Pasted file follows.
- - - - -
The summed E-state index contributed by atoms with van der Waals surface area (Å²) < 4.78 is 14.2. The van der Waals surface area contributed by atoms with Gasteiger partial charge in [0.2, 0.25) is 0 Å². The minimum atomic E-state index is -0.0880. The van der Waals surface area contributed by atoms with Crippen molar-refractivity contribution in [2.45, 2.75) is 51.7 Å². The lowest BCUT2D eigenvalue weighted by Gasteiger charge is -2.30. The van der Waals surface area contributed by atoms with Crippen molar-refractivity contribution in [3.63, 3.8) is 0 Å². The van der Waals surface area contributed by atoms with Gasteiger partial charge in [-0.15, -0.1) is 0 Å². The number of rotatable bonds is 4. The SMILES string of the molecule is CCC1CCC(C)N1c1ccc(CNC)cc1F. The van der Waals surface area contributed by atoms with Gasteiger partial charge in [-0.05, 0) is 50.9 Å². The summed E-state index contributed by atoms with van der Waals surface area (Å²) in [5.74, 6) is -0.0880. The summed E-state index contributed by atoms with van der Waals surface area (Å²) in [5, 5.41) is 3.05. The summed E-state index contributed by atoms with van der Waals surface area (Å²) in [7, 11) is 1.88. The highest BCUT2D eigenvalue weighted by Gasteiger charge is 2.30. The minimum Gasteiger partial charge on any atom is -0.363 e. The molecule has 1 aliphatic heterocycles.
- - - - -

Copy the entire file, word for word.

The summed E-state index contributed by atoms with van der Waals surface area (Å²) < 4.78 is 14.2. The van der Waals surface area contributed by atoms with Gasteiger partial charge in [0.2, 0.25) is 0 Å². The minimum atomic E-state index is -0.0880. The van der Waals surface area contributed by atoms with Crippen molar-refractivity contribution in [2.45, 2.75) is 51.7 Å². The lowest BCUT2D eigenvalue weighted by Gasteiger charge is -2.30. The van der Waals surface area contributed by atoms with Crippen molar-refractivity contribution in [3.63, 3.8) is 0 Å². The van der Waals surface area contributed by atoms with Gasteiger partial charge in [-0.15, -0.1) is 0 Å². The number of rotatable bonds is 4. The SMILES string of the molecule is CCC1CCC(C)N1c1ccc(CNC)cc1F. The van der Waals surface area contributed by atoms with Gasteiger partial charge in [-0.05, 0) is 50.9 Å². The summed E-state index contributed by atoms with van der Waals surface area (Å²) in [5.74, 6) is -0.0880. The summed E-state index contributed by atoms with van der Waals surface area (Å²) in [5, 5.41) is 3.05. The summed E-state index contributed by atoms with van der Waals surface area (Å²) in [7, 11) is 1.88. The highest BCUT2D eigenvalue weighted by Gasteiger charge is 2.30. The minimum Gasteiger partial charge on any atom is -0.363 e. The molecule has 1 aliphatic heterocycles.